My son is considering going to university, having worked since leaving 6th form college apart from 2 terms at Uni on a course he was ill advised to join. I wish he'd shown the enthusiasm he's showing now.
LittleBrownDog said…
Gosh - some interesting thoughts about eating one's own life. something I know I have come perilously close to at times... But I can't think you've ever crossed that line with your daughters - your love and respect for them always shines through whenever they're mentioned. Well done to Rose, by the way - gold award is no mean achievement.
muddyboots said…
well done, well done & well done! xx
Frances said…
Congratulations to all around your house!

Once again, your home thoughts have provides us with the starting point for doing some of our own thinking.

Thank you Chris.

Lane said…
Some wonderful achievements from your nearest and dearest. Congratulations all round.

ChrisH said…
Liz, thank you.
JJ, Well done your son. Rose gots loads out of it so it's worth doing.
Pip, I simply refuse to believe that you have a dark side!
EPM, quite right. End the faffing about! No, you're right, it does make a huge difference when you want to study something.
FP, it's weird though - I keep planning to write something happy and another dark memory pops up.
Elizabeth, thank you - I hope so but there are times when it's easy to get carried away with your own 'craft' at which point you have to take a step back.
Mountainear, thanks. I'm sure your son will do very well on his chosen course; it's too easy at 18ish to go through the sausage machine when you're not really sure of what you want to do.
LBD, thank you, that makes me feel much better since you have read some of my life writing. Phew!
Muddyboots, thank you, thank you, thank you!
Frances, how kind of you to say that.
Lane, hello dear heart, good to hear from you, you sound v.busy at the moment so thanks for dropping by.
Preseli Mags said…
I'm delighted to hear the OU course has been so rewarding. Good luck with the assessment! I really identified with the bit about being a 'leaky plastic bag' gushing out painful memories. Sometimes a little creative writing can turn out to be a dangerous thing. Well done to Tom, G and Rose. xx
Edward said…
Top stuff here Chris - well done to Rose on her Gold award. That's no mean achievement. And I'm in awe of your writing in general, not to mention that you're studying too. Don't worry about eating your family - I'm sure you'll do a better job than Myerson!
Calico Kate said…
Great uplifting and postively inspiring post Chris - am off to have a look at a Dip in CW.
Well done to those clever folks.
Fennie said…
Couldn't resist the title: half-expected to learn about an outbreak of cannibalism in Pembrokeshire. You know: 'I do so like children, but I don't think I could eat a whole one just now.' Ignorant me had never come across the interpretation of consuming people by writing. So I have learnt something today. Anyway congrats to Rose, G and Tom and to you, too.
Pondside said…
Always a bit behind here in the colonies, so the controversy over Myerson's new book just arrived here last week. No way you've ever come even close to that sort of thing, Chris.
Congrats to your Rose and G - way to go!!!! You are both stars!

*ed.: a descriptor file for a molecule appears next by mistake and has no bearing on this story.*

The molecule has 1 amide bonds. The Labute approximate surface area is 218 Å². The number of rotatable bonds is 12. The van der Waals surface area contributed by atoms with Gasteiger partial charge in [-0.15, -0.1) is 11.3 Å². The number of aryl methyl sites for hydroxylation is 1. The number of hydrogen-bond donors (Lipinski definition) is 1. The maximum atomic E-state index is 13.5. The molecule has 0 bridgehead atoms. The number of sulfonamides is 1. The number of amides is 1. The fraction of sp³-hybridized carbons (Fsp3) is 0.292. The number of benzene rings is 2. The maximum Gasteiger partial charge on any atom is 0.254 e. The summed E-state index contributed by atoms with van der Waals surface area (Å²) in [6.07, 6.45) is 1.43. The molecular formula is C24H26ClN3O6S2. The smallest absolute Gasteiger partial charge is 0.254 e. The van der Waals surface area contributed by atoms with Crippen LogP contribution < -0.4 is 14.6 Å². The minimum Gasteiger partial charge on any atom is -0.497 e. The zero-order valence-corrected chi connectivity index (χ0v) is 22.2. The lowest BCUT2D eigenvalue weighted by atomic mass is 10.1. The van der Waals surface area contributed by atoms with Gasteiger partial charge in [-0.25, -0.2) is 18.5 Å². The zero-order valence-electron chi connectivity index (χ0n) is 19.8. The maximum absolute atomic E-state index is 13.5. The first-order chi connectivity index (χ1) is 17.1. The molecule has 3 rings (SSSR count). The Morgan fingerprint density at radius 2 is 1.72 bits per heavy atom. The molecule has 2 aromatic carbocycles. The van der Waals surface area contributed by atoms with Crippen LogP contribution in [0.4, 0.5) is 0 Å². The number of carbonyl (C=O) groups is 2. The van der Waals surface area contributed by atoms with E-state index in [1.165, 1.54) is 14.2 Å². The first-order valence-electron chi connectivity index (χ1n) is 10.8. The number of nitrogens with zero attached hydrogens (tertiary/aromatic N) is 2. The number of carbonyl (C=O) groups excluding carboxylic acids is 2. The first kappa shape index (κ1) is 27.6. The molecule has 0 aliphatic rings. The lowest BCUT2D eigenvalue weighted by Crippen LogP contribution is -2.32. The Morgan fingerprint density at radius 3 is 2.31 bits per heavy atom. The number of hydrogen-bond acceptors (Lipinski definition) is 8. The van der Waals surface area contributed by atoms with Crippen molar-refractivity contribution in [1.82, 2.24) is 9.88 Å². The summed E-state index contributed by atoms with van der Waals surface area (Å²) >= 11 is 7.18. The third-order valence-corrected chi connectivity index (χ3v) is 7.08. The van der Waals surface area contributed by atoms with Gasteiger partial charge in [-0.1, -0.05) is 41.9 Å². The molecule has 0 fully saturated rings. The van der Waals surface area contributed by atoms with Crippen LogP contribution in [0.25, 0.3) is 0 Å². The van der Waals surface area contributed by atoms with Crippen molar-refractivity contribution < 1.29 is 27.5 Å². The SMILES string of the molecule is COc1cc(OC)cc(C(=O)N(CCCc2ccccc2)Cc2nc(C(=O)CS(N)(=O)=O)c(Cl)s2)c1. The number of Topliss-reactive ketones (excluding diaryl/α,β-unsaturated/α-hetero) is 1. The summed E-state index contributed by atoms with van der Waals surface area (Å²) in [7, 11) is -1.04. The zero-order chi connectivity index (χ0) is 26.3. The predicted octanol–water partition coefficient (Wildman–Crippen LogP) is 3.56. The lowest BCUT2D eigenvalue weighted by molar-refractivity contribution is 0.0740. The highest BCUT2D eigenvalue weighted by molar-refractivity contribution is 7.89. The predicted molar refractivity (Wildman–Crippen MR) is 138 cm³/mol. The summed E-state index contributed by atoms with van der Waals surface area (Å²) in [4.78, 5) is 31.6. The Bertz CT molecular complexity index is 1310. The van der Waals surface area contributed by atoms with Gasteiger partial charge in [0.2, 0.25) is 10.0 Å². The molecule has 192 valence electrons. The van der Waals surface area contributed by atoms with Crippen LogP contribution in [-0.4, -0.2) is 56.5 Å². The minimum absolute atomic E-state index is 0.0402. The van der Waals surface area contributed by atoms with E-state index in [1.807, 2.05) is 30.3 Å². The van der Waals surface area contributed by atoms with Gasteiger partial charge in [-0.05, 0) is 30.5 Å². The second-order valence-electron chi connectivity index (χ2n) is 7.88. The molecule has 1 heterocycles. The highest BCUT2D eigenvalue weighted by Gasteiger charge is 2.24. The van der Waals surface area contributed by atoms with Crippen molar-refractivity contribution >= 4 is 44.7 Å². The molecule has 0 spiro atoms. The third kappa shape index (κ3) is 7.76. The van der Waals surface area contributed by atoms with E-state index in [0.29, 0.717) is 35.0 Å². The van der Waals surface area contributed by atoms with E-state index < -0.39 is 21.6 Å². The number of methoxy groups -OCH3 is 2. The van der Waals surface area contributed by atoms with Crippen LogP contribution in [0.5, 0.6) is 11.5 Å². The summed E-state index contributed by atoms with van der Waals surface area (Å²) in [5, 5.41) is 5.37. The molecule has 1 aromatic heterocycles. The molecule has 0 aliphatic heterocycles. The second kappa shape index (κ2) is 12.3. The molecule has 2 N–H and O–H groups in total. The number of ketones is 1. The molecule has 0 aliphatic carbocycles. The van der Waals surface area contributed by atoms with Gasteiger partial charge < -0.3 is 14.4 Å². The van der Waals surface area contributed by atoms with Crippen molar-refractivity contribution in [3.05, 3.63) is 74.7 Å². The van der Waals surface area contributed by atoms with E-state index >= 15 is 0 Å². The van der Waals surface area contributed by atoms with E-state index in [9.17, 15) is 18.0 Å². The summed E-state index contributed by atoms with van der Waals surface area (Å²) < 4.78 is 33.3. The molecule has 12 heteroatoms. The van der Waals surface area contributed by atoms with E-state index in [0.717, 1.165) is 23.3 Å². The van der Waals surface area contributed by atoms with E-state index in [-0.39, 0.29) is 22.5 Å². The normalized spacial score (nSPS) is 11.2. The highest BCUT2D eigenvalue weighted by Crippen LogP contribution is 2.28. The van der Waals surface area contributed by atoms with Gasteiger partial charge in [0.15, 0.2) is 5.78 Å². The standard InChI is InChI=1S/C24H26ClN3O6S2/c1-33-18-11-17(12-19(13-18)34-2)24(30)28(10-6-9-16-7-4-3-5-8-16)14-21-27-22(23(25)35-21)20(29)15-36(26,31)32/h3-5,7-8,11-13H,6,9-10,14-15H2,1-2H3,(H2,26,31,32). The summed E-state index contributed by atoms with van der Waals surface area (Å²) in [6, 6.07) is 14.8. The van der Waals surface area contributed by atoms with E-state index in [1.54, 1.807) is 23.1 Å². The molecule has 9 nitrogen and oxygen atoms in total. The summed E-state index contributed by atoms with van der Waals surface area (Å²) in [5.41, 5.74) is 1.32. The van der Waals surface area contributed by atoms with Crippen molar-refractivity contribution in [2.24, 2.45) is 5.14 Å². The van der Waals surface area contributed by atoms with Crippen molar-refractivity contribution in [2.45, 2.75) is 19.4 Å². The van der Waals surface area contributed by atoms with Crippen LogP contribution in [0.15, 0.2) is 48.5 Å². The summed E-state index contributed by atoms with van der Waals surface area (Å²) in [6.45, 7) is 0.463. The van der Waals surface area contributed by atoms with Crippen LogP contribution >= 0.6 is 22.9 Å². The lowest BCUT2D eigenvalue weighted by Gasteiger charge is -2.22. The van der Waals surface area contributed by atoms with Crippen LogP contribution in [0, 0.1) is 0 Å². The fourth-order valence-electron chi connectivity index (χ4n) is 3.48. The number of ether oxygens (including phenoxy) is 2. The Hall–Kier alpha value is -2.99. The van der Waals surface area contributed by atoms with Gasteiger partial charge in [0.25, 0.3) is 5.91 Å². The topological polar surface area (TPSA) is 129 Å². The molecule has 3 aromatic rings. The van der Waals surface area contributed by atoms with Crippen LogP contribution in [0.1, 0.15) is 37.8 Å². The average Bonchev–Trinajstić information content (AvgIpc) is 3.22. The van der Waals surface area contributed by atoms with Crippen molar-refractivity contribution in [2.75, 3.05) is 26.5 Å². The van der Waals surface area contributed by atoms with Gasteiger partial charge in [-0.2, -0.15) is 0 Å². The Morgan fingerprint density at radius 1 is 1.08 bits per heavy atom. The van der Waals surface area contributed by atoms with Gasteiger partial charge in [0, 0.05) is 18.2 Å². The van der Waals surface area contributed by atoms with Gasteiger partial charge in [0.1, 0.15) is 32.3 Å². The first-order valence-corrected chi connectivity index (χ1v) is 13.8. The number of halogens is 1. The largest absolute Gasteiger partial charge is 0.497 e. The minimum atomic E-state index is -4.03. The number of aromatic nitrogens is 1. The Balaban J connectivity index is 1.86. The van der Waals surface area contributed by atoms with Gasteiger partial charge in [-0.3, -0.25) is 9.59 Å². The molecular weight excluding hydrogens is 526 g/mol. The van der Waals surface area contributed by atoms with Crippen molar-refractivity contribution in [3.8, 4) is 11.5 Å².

Cheryl said…
It's definitely difficult trying to determine how much of one's life to include in a story. That's where inspiration comes from and yet I don't want others to feel I've exposed them to undue scrutiny. Sounds like you've struck a good balance.
Amanda said…
Glad you are doing so well with your OU Chris - I loved the life writing TMA x
Tam said…
Plenty of good news in that post - well done everyone :-)

It is hard to know where to draw the line. I wonder whether readers assume even the non-autobiographical bits are real?
ChrisH said…
Mags, this part of the course has been quite uncomfortable - I hope it's worth it!
Edward, wow! Thank you.
Kate, yes, I think you would find it interesting.
Fennie, ah, but you don't know what we're roasting for Sunday lunch today.
Pondside, actually it's a bit like that here too! Thanks for the
Cheryl, welcome. I see from your blog that you've had some life writing matters to consider too.
Amanda, thank you; it's interesting to hear that... I'm finding this the toughest TMA so far so it's good to hear from someone who's been there.
Tam, thanks for popping by when you've got so much going on... eek! I hope my readers don't think my fiction is autobiographical!!
well done - all of you!
So gld the OU course is working well for you!
Jude said…
Congratulations to all your family,they've done so well in a variety of subjects.
Having seen life as a single mum, trying to include uni and staying focused for 2 children, I know it is hard, but I think we all gained positively from it. I can say that now...
And the gut wrenching pain and sorrow that gave me sleepless nights and nightmares has passed into distant memories.From that has emerged my 2, who are much more grounded and forgiving of other people's problems than many people twice their age.
You see, that's why I don't write, 'leaky bag syndrome'
ChrisH said…
SBS! Very kind of you to visit when you are Proper Poorly. Keep taking the choccy.
Jude, it sounds as if you have worked really hard to get it together... as for not writing, ahem, I think you have just given us a beautifully succint snapshot of life writing!